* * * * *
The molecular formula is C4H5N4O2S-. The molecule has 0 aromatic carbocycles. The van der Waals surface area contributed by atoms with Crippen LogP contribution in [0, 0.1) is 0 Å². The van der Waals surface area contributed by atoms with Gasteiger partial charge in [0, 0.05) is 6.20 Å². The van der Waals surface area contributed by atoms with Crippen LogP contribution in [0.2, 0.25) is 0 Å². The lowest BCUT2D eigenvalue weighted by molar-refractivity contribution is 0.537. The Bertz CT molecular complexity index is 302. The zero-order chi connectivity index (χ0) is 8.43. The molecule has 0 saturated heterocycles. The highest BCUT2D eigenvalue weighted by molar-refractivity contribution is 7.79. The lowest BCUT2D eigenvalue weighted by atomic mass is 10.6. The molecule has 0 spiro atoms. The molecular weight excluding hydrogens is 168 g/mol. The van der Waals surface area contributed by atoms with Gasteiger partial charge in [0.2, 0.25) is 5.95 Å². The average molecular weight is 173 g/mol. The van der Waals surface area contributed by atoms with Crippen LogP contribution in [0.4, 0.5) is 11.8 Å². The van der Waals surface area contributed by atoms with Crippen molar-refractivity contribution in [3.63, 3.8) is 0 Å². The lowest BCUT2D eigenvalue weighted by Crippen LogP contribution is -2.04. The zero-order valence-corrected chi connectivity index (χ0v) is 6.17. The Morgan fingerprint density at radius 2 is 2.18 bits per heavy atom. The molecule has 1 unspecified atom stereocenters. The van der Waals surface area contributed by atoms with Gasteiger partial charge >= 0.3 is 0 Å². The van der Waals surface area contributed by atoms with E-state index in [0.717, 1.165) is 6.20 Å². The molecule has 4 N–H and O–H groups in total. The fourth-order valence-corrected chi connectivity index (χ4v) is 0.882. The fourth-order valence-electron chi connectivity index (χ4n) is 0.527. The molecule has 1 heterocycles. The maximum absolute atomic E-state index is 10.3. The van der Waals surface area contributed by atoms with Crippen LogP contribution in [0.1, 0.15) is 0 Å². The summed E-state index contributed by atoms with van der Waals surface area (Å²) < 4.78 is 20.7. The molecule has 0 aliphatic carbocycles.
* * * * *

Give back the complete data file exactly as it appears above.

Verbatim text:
The molecular formula is C4H5N4O2S-. The molecule has 0 aromatic carbocycles. The van der Waals surface area contributed by atoms with Crippen LogP contribution in [0, 0.1) is 0 Å². The van der Waals surface area contributed by atoms with Gasteiger partial charge in [0, 0.05) is 6.20 Å². The van der Waals surface area contributed by atoms with Crippen LogP contribution in [0.2, 0.25) is 0 Å². The lowest BCUT2D eigenvalue weighted by molar-refractivity contribution is 0.537. The Bertz CT molecular complexity index is 302. The zero-order chi connectivity index (χ0) is 8.43. The molecule has 0 saturated heterocycles. The highest BCUT2D eigenvalue weighted by molar-refractivity contribution is 7.79. The lowest BCUT2D eigenvalue weighted by atomic mass is 10.6. The molecule has 0 spiro atoms. The molecular weight excluding hydrogens is 168 g/mol. The van der Waals surface area contributed by atoms with Gasteiger partial charge in [0.2, 0.25) is 5.95 Å². The average molecular weight is 173 g/mol. The van der Waals surface area contributed by atoms with Crippen LogP contribution in [0.4, 0.5) is 11.8 Å². The van der Waals surface area contributed by atoms with Crippen molar-refractivity contribution in [3.63, 3.8) is 0 Å². The lowest BCUT2D eigenvalue weighted by Crippen LogP contribution is -2.04. The zero-order valence-corrected chi connectivity index (χ0v) is 6.17. The Morgan fingerprint density at radius 2 is 2.18 bits per heavy atom. The molecule has 1 unspecified atom stereocenters. The van der Waals surface area contributed by atoms with Gasteiger partial charge >= 0.3 is 0 Å². The van der Waals surface area contributed by atoms with E-state index in [0.717, 1.165) is 6.20 Å². The molecule has 4 N–H and O–H groups in total. The fourth-order valence-corrected chi connectivity index (χ4v) is 0.882. The fourth-order valence-electron chi connectivity index (χ4n) is 0.527. The molecule has 1 heterocycles. The maximum absolute atomic E-state index is 10.3. The van der Waals surface area contributed by atoms with Crippen LogP contribution in [0.1, 0.15) is 0 Å². The summed E-state index contributed by atoms with van der Waals surface area (Å²) < 4.78 is 20.7. The molecule has 0 aliphatic carbocycles.